By Sabino Méndez Pastor
The time is around solar noon. In the Thai rainforest, a worker ant is wandering alone on low vegetation, far away from its dry, hot nest located 3-5 m above the forest floor and from the well-defined trails that lead to it. It is displaying irregularly spaced whole-body convulsions that make it fall from the vegetation onto the ground. Suddenly, the ant climbs a small plant and at the precise height of 25 centimetres, it bites the major vein underneath a leaf on the northern side of the plant. The ant’s mandibular muscles atrophy and it dies, remaining attached to the leaf. During the three weeks that follow, a large stalk with a bulbous capsule at the end grows from the back of the ant’s head. If a closer look is taken around the dead ant, it becomes remarkable that there are many others in the same state, even more than 25/m2, creating a graveyard of Ophiocordyceps infected ants (Hughes et al., 2011).
Ophiocordyceps unilateralis sensu lato (O. unilateralis s.l.) is a fungal parasite that infects ants from the Camponotini tribe and exerts behavioural manipulation to induce the actions described above. The first step of the infection is the attachment of a spore to the cuticle surface of an ant. The spore uses nutrients available on the cuticle to germinate. It produces enzymes (such as endoprotease, lipase and chitinase) to degrade and pass through the cuticle’s multiple layers to penetrate the haemolymph of the insect (Whipps et al., 1989).
The parasite is now a small free-floating cell in the open circulatory system of its host. From there it multiplies and invades all major body regions of the ant by forming hyphae and hyphal bodies. Hyphae are filaments that explore and invade new tissues. Hyphal bodies develop from the end of hyphae and are ‘yeast-like cells that grow inside the insect body and multiply by budding’ (Fredericksen et al., 2017:p.12591). Interestingly, no fungal cells have been observed inside the ants’ brains. Therefore, against the reasonable idea that a behaviour manipulating parasite takes over its host’s brain, O. unilateralis s.l. does not infect it (Fredericksen et al., 2017).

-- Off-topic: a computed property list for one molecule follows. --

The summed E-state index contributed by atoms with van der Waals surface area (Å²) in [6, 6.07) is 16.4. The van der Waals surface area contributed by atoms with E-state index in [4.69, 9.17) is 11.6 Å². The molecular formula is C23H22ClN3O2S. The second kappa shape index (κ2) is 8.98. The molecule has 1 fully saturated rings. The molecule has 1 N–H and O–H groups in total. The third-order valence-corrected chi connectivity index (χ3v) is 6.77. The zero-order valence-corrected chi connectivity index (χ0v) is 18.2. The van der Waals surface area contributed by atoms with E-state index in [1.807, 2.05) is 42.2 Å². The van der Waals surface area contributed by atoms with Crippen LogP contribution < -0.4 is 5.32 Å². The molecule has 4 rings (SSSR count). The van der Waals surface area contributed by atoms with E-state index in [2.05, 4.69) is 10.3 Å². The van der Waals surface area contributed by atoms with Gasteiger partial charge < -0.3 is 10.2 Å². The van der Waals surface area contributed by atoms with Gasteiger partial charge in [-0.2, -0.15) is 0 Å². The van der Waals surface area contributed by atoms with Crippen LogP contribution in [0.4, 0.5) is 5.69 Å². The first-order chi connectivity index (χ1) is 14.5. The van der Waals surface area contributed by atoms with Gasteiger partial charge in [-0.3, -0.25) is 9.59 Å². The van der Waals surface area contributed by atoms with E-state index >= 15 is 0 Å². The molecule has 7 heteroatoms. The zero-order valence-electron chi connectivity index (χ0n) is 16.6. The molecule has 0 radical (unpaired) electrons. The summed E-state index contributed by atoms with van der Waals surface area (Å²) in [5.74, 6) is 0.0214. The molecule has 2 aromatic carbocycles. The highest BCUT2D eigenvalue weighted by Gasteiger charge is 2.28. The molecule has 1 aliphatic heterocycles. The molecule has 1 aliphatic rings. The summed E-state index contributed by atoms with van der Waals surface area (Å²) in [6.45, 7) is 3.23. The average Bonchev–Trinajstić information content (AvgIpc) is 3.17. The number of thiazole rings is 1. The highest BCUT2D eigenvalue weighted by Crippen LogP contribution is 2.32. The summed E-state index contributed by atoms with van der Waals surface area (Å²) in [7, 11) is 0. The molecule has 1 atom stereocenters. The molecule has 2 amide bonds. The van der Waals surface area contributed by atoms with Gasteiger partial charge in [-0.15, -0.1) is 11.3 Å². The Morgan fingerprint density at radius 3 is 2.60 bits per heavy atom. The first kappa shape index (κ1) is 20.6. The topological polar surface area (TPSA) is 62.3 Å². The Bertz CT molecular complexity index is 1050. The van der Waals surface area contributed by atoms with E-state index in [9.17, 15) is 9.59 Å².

The parasite’s cells grow and multiply between muscle fibres forming hyphal bodies specially in the head and leg regions. There they occupy 10.06% of the tissue volume and cause muscular atrophy as they create large spaces between muscle fibres (Fredericksen et al., 2017). Most of these hyphal bodies are connected by short tubes (~1 µm long) called conidial anastomosis tubes (CATs). In fungi, CATs connect neighbouring cells to allow transfers. This allow O. unilateralis s.l. to create extensive 3D networks of hyphal bodies that surround muscle fibres. For example, Fredericksen et al. (2017) observed in ants infected by the parasite that 59% of the hyphal bodies were connected to at least another one and they could be attached to up to six others. They also discovered that in five of the eight ants sampled, hyphae had penetrated the membrane and entered muscle cells. This, combined with the numerous connections between fungal cells, resulted in 75% of these cells being in direct or indirect contact with muscle fibres.